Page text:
“Kendra Scott has done a wonderful job, she has really captured an audience and I’m blown away by what she has done, because she has taken a relatively simple product and made it so desirable at a certain price point.” said Miller. “Tory Burch in 10 years has really built an empire, she’s not stopping with what she already has, and she is still a mom.”

Family and friends are very important to Miller, as is her faith. She is an active member of the Reformed University Fellowship, or RUF, here on campus and in her church, Park Cities Presbyterian.

“I think plugging into a church and having older friends that I can use as mentors helps to give me a broader realistic perspective on life,” she said.

Fitzgerald, who knows Miller through the RUF said, “she is one of those people who radiates love and takes a sincere interest in others.”

For the past 3 years Miller has lived off campus in a house she bought through Hazen for the purpose of having an office space. Despite her rapidly developing company, and grown-up living situation, Miller makes time for normal college student activities. “I love trying new restaurants around Dallas and going to movies with friends,” she said.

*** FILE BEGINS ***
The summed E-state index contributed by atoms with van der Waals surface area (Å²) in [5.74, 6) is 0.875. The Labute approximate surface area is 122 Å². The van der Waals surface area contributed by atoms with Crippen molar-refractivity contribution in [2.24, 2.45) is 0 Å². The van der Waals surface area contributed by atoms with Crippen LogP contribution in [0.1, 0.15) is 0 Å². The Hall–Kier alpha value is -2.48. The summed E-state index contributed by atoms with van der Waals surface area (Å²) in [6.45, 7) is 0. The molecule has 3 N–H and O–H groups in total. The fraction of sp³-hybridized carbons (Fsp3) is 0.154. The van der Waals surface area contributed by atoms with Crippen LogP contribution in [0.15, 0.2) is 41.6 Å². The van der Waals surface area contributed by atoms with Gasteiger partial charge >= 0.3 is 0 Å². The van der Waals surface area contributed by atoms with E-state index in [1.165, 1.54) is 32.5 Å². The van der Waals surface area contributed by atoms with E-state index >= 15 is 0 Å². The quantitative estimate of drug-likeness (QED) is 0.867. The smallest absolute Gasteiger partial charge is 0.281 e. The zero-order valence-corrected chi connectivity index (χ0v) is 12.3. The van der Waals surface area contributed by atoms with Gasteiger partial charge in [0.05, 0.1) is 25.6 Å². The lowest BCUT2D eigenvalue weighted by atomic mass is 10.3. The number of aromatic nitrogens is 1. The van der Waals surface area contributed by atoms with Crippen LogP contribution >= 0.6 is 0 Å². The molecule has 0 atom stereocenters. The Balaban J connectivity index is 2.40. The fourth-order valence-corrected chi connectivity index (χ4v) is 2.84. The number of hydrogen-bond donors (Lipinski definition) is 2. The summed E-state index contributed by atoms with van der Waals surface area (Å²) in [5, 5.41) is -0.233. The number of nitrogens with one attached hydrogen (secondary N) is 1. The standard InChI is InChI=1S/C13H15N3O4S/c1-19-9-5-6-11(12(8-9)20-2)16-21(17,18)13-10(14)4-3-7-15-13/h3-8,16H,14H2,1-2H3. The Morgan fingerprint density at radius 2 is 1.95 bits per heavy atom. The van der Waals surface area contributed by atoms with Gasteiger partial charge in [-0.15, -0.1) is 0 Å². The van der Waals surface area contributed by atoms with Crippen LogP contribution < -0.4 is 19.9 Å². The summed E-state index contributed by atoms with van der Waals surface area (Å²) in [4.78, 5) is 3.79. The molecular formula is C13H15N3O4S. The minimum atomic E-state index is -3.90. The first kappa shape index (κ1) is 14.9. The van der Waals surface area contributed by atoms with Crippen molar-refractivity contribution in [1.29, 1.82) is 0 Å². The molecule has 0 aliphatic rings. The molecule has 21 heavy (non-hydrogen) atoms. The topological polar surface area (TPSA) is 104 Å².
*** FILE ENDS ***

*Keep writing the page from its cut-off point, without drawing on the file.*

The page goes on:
Miller’s roommate, Lauren Ford, is no stranger to her long working hours. She has seen Miller’s passion and business integrity come alive in Hazen. “I believe in Taylor’s company, its mission, its purpose, and its sure success in future endeavors,” said Ford.

Miller’s passion for her pursuits has not gone unnoticed by her peers either. Senior Melody Davis who has known Miller since freshman year has always admired her mature pursuits with Hazen. “Taylor possesses such a unique combination of focus and poise, that I have no doubt she will be successful in her future endeavors.”

For those looking to follow in Miller’s entrepreneurial footsteps, Miller has a word of advice: “Be prepared for it to be largely consuming, it’s a time commitment to be an entrepreneur. It’s not a 9 to 5 job. You could be up at midnight working on something so you have to be prepared for that. You just have to learn how to set boundaries with your time. I think that’s huge.”